Once you’ve got the pins in it’s time to glue them into position on the torso. At this point, you’ve got a completed obliterator! You can of course add more details you like, but you’re essentially done at this point.


Right side view of the completed obliterator.


Rear view of the completed obliterator.


Left side view of the completed obliterator.

More to come…

4 Comments:

  1. Hello again cranky..I’m on my second time going through every sickly Nurgle post you have and i’m curious where you purchased your A) Abs plasticard/tubing, and B) your sculpting tools at? I’ve looked everywhere where i lived and cant find any suitable tools. Thank you again

  2. Hi dirknurgler!
    Thanks for the kind words, much appreciated! Where do you live? If you have access to the internet and can purchase from the internet, I’d recommend going to Amazon and searching for “stainless steel sculpting tools”, like these:
    http://www.amazon.com/SE-DD312-12-Piece-Stainless-Carvers/dp/B000SVRSRY/ref=sr_1_1?ie=UTF8&qid=1426600900&sr=8-1&keywords=stainless+steel+sculpting+tools

    I use the one that is 6th from the right for 99.9% of my nurgle sculpting work and it works great.

    If you aren’t able to purchase from the internet, you can go to a hobby or craft store, like Michaels, Hobby Lobby, or something similar and look for “stainless steel sculpting tools” or “clay sculpting tools” and they should be able to point you in the right direction.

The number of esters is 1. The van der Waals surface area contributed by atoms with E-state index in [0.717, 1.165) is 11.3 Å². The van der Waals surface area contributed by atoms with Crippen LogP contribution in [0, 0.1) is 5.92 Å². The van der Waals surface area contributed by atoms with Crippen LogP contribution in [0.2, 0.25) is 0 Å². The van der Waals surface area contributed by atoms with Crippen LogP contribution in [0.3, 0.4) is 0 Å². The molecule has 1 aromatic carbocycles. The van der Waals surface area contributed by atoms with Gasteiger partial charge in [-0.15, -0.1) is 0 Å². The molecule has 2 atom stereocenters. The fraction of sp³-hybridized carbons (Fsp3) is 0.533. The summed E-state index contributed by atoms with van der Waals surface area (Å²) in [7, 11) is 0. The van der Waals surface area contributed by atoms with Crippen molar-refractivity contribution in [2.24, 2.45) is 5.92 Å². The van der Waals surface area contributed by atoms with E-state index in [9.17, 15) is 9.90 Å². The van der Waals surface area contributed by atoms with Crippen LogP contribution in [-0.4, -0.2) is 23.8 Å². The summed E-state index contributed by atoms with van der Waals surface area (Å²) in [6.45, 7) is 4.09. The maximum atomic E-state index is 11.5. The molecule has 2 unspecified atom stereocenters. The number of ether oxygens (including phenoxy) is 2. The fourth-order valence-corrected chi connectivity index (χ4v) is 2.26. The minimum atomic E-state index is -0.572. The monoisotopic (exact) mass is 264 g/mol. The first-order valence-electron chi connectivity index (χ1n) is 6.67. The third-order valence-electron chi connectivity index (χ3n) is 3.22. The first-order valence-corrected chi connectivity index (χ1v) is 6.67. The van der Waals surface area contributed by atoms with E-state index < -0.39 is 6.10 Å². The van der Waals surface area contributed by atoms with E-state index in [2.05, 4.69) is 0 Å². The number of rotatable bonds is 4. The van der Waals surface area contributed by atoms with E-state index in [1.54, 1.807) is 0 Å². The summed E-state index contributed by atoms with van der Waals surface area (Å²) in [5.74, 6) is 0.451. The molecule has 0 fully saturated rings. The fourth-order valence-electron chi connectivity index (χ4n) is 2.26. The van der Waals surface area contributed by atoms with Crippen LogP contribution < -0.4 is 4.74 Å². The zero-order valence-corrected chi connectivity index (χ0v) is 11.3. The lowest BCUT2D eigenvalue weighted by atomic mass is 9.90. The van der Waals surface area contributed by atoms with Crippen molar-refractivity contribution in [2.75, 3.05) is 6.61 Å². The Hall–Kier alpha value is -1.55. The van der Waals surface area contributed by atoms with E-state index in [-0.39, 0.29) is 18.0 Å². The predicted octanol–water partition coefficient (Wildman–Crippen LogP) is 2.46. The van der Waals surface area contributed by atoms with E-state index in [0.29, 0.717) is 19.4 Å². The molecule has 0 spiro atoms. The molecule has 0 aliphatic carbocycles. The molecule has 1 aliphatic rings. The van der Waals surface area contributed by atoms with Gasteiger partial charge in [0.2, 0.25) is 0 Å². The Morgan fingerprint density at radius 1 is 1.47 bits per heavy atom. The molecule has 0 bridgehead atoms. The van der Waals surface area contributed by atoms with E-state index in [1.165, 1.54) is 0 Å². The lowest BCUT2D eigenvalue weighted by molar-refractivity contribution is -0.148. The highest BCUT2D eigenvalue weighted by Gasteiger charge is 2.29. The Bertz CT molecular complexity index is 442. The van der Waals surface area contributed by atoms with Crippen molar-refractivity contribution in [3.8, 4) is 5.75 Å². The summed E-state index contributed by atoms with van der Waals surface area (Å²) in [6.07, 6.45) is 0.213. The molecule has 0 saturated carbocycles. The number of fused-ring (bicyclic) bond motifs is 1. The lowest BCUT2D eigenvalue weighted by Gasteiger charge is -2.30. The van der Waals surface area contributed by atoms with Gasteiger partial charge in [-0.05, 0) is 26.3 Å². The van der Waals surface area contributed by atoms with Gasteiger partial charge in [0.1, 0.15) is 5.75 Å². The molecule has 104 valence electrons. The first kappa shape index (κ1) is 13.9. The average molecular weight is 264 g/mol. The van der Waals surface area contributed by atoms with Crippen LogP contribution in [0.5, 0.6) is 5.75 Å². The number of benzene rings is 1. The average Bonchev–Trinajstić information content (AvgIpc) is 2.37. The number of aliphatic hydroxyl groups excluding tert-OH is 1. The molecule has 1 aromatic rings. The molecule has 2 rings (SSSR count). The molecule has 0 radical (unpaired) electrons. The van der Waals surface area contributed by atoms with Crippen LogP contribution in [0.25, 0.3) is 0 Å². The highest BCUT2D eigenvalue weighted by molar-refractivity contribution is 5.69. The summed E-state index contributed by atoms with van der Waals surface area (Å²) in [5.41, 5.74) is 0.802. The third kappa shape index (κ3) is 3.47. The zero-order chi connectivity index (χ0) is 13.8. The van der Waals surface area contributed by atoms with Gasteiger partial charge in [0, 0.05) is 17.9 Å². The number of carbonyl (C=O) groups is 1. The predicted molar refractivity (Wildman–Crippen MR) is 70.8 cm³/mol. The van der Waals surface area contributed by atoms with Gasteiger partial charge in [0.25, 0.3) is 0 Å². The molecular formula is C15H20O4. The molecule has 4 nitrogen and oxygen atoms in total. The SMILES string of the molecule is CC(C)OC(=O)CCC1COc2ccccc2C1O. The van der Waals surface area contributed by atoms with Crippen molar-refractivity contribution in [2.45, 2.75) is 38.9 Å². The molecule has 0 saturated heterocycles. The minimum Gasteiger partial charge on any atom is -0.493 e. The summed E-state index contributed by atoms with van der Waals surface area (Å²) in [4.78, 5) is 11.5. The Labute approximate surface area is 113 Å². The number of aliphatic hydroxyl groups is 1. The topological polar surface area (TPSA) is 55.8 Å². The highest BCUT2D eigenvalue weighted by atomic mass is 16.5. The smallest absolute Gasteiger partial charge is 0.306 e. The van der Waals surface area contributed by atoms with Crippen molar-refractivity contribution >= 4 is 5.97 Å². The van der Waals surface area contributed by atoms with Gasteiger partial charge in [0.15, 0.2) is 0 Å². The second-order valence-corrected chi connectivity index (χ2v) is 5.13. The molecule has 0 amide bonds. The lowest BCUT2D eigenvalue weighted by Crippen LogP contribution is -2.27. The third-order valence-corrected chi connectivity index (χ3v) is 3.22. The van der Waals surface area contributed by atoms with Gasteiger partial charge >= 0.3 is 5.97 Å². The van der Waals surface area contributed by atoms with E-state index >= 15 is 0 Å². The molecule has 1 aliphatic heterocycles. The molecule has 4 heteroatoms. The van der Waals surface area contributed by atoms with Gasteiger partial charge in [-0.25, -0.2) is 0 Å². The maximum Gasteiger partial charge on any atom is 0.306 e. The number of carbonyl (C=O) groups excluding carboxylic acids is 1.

For ABS plastics, I get mine from Evergreen Scale Models. You can get it off the internet from here:
    http://www.evergreenscalemodels.com/

    or, for brick and mortar, you can find them at Hobby Town USA, Michaels, Hobby Lobby, or similar hobby or model train stores. They should have a wide selection, usually in a stand-up rotating rack.

    Hope that helps!

  3. Thank you so much cranky! This has helped me so so very much. I live in California so I should be able to get what I need. Thank you thank you. Keep up the amazing work. Papa nurgle would be proud.

  4. Thank you, and you are very welcome! I’m glad it’s helpful! Good luck and post pics of your work on our Facebook page – would love to see your progress!